Microcredentials training in pharmacy practice and education: an exploratory study of its viability and pharmacists’ professional needs

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BMC Medical Education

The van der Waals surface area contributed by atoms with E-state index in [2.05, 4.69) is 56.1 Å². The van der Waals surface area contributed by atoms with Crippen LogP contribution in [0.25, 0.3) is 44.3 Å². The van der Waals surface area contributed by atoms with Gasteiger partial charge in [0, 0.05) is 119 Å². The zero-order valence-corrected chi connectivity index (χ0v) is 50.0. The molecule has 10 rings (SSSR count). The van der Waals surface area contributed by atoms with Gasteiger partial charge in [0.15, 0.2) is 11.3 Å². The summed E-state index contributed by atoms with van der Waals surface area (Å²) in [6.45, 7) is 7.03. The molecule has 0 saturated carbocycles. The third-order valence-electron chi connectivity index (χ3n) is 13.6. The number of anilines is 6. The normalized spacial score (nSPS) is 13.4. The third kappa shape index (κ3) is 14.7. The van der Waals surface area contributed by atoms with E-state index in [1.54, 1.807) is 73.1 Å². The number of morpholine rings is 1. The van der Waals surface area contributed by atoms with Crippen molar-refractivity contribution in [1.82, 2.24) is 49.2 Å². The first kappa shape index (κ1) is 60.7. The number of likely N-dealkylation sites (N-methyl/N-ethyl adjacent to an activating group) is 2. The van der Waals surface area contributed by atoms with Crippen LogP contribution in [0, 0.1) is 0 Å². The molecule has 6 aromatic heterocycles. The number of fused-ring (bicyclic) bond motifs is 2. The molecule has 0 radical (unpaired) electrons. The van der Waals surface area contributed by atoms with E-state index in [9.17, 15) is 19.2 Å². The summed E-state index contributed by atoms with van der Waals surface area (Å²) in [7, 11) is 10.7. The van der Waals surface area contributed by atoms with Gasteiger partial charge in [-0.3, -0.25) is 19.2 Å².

Background: Microcredentials (MCs) are short courses that certify/recognise an individual’s achievement of specific skills or knowledge. Schools of pharmacy could be well-placed to contribute to the continuing professional development (CPD) of pharmacists through the inclusion of MCs training in their programs. This study aimed to explore pharmacy professionals’ views on the need and viability of MC courses globally. Methods: Eleven semi-structured telephone interviews were conducted with pharmacy practitioners, policymakers, and academics across seven countries. The participants were selected using purposive sampling to explore information from varying pharmacy disciplines. Interviews were audio-recorded, transcribed verbatim, and analysed using a general inductive approach. Results: Participants regarded MCs in pharmacy as an innovative idea, well-suited to the increasingly technology-driven world. They believe MCs provide easily accessible means of skills and knowledge acquisition that fulfils the needs of the pharmacy profession. MCs were also perceived as an alternative pathway of meeting the requirements of traditional CPD programmes. Many participants believe universities are well-suited to provide MCs; however, numerous challenges such as recognition, time and resources have been identified as potential barriers to enrolment and implementation. Conclusions: This study provides an insight into the views of pharmacy practitioners and academics on MCs, and their potential utility in pharmacy education and practice. The findings should help in the development of MCs that could be utilised by pharmacy practitioners around the world for CPD purposes. This study comes at a time when alternative models of teaching and learning are being explored as a direct result of the COVID-19 pandemic.



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